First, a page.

Speaking Truth in Fear and Love

WRITTEN BY SCOTT HENDRICKSON

speaking the truth in love and fearOur current culture has made it hard to speak your opinion, let alone truth. If you challenge someone’s life conclusions, it is believed you run a great risk of offending, and therefore not being supportive, let alone loving. Various media stories, suggest enough of a threat to the intentioned bold opine-er, that silence actually appears golden.

The risks of accusation, marginalization, moreover isolation are powerful devices of censure. These devices touch all of the most basic human identity needs: to be trusted, to be significant and to have a stable source of community—connection. It seemingly behooves all of us to remain quiet or risk annihilation.

I suggest the exact opposite is more the case. To be silent with a loved one who is about to make major decisions in reality makes you not a trusted advisor, marginalizes yourself and you will likely feel more lonely than connected.

I don’t intend to be judgmental here. Many, many times, I chose silence over speaking AND just as many times—perhaps more, I used a device (defensiveness) to keep someone from truth telling to me. One of my all time favorite pastors (and friend) provided a brave model to me when he literally invited me to be free to challenge his thinking or his plans. Perhaps he trusted each of us sitting around that table or he was naive. I prefer to believe the former.

You could be stymied by the obvious risks to confronting a loved one because each of those risks are real. I don’t minimize them at all, but look at the greater risks. If you are struggling about whether to speak honestly with someone, here are what I hope will be guidelines to help you with your courage:

  • Always begin with forthrightness. You can say something in a calm but direct manner which will help reduce some of your inner intensity before it can escalate into rage or desperation.
  • Be open about being wrong or not seeing it clearly yourself—even if you FEEL one hundred percent convinced. No one is without distortions and usually we are unaware of these in our own thinking. You have them, I have them.
  • Remain hesitant. To speak carefully, leaving space for new insight from your loved one is wise. Just don’t give up your position too easily.
  • Avoid arguing. Debates rarely lead to more openness. There is something really productive about allowing for germination. This requires patience however.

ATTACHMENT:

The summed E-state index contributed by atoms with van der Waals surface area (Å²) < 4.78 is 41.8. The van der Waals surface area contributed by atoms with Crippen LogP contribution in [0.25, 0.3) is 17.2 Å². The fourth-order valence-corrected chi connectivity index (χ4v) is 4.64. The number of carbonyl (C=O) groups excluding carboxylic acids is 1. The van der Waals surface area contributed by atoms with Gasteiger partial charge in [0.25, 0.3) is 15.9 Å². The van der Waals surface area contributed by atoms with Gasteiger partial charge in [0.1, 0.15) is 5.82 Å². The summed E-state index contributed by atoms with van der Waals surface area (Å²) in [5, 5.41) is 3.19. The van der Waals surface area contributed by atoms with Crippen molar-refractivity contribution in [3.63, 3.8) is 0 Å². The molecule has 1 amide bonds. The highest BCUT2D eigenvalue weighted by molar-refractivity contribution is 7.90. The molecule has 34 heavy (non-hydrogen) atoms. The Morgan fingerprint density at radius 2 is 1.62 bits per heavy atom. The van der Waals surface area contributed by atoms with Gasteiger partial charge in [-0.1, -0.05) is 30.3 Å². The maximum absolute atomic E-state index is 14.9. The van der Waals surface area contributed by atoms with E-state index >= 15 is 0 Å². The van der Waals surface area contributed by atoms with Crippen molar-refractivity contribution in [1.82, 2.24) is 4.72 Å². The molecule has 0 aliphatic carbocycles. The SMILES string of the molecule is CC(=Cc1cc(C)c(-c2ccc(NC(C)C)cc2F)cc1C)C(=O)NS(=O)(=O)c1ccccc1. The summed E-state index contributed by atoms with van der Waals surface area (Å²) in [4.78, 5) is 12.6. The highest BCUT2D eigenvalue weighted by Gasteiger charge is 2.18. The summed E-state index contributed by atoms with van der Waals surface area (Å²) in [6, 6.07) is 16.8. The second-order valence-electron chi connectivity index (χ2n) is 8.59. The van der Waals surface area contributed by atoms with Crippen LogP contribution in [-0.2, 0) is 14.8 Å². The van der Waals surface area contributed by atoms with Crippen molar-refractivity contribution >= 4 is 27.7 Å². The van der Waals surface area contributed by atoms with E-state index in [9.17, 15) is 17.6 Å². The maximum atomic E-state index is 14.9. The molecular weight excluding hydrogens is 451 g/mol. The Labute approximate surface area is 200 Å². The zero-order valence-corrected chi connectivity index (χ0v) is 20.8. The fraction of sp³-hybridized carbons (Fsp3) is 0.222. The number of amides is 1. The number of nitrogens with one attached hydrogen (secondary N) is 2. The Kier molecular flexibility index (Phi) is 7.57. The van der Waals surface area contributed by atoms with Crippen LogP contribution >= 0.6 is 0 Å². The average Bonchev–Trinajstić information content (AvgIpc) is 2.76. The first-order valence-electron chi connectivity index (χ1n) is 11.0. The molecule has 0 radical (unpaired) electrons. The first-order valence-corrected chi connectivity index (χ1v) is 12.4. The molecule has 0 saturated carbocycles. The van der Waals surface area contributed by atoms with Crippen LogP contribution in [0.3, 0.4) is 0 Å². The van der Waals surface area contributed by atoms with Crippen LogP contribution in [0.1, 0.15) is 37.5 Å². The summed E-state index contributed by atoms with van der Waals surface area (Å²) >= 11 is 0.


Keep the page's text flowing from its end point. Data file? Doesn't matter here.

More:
• Two verses from one of my favorite chapters in the Bible (Romans 12) give excellent advice here: “Be devoted to one another in love. Honor each other above yourselves.” If this is your highest value when confronting or challenging anyone, your relationship can weather the conflict—almost always!
  • Check the time. There are a couple of things to seriously consider regarding time.
    • 1) What happens to your anger or your anxiety with what you want to say or confront? If this feeling escalates while you wait for the right time to confront or speak to your friend, loved one, neighbor or other, you might not want to delay until it is too intense (like rage or panic). If your intensity is too intense right now, consider waiting just long enough for the intensity to lessen in order to prevent rage or panic. Either way, to know how you operate here can be great inner feedback to help you with the best time to confront. Avoidance is a poor option for you however.
    • 2) There are always times of the day when it is counterproductive to start a fight or just have a hard conversation. Later in the evening is usually not the best nor is just before an important event.Top View of Boot on the trail with the text: Courage
  • Finally, be courageous! Don’t let anxiousness be the only feeling that guides you. Press into your convictions. Feel your heart race and your breath leave you all too quickly. This is a healthy signal your heart is made of flesh, not stone. This will be the moment your fear turns to love in subtle but profound ways.

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